Deputy Editor Alexandra Rego reviews Amnesty International’s annual music night as part of On The Rocks.

As a long time appreciator of the Amnesty St Andrews Society (and Amnesty International more broadly), I drifted into Sandy’s Bar at 8pm ready for what I assumed would be a relaxed night featuring an variety of musical acts, which ranged from jazz to folk to a cappella. The event was billed as a night celebrating ‘music, talent, and human rights’. I would say that this billing was, for the most part, apt.

The event was, as I have implied, billed to begin at 8pm. When I arrived (a little after 8), Dry Island Buffalo Jump seemed to be tuning instruments, practicing harmonies, and, generally preparing to start the night. However, as ten, then fifteen minutes passed, we were informed via a few (very apologetic!) members of Amnesty St Andrews that until someone arrived to mic check the event, the band would be unable to start. While this did not strike me as being Amnesty’s fault, it certainly implicated the flow of the night, which otherwise had a relaxed, open quality. At a quarter to nine or so, the Hummingbirds, an all-female student a cappella group, performed a few covers of alternative and pop songs. It was unclear whether the Hummingbirds were meant to perform at this point in the night or not, but they deserve commendation for delivering an ambient and confident set in the midst of what could have been a distracting environment (as they performed, a few Union or otherwise personnel worked on the sound system in the background).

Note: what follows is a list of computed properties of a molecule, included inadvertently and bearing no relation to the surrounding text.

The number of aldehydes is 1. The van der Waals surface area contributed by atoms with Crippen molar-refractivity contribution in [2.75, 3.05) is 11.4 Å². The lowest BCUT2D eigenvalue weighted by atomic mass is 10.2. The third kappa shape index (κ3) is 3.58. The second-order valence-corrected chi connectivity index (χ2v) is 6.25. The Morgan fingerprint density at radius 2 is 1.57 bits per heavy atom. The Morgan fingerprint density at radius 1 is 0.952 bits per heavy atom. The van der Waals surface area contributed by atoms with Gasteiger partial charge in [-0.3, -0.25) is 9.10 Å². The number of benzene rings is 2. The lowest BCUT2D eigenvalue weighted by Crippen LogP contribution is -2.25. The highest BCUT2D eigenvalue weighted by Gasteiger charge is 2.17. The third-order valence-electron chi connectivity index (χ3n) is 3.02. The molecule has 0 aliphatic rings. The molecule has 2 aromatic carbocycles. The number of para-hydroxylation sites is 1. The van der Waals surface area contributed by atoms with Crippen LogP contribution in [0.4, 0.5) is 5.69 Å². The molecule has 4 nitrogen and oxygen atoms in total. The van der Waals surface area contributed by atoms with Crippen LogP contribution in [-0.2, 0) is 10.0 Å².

Credit is owed to the Amnesty St Andrews Society members for also staying calm under what must have been an irritating turn of events; they had the good (and much appreciated) sense to update the audience every ten or fifteen minutes or so about the mic-check situation, apologised frequently, and even cracked a few jokes in between. When the event did properly start, the audience (all of whom had stayed, again, I think, owing to the positive attitude of committee) clearly engaged with and enjoyed the event.

Despite a technical mishap that struck me as something which was in no way Amnesty St Andrews’s fault, Jamnesty offered its advertised relaxed and welcoming environment, providing, once the music did start, a series of talented and diverse acts all for a very admirable cause.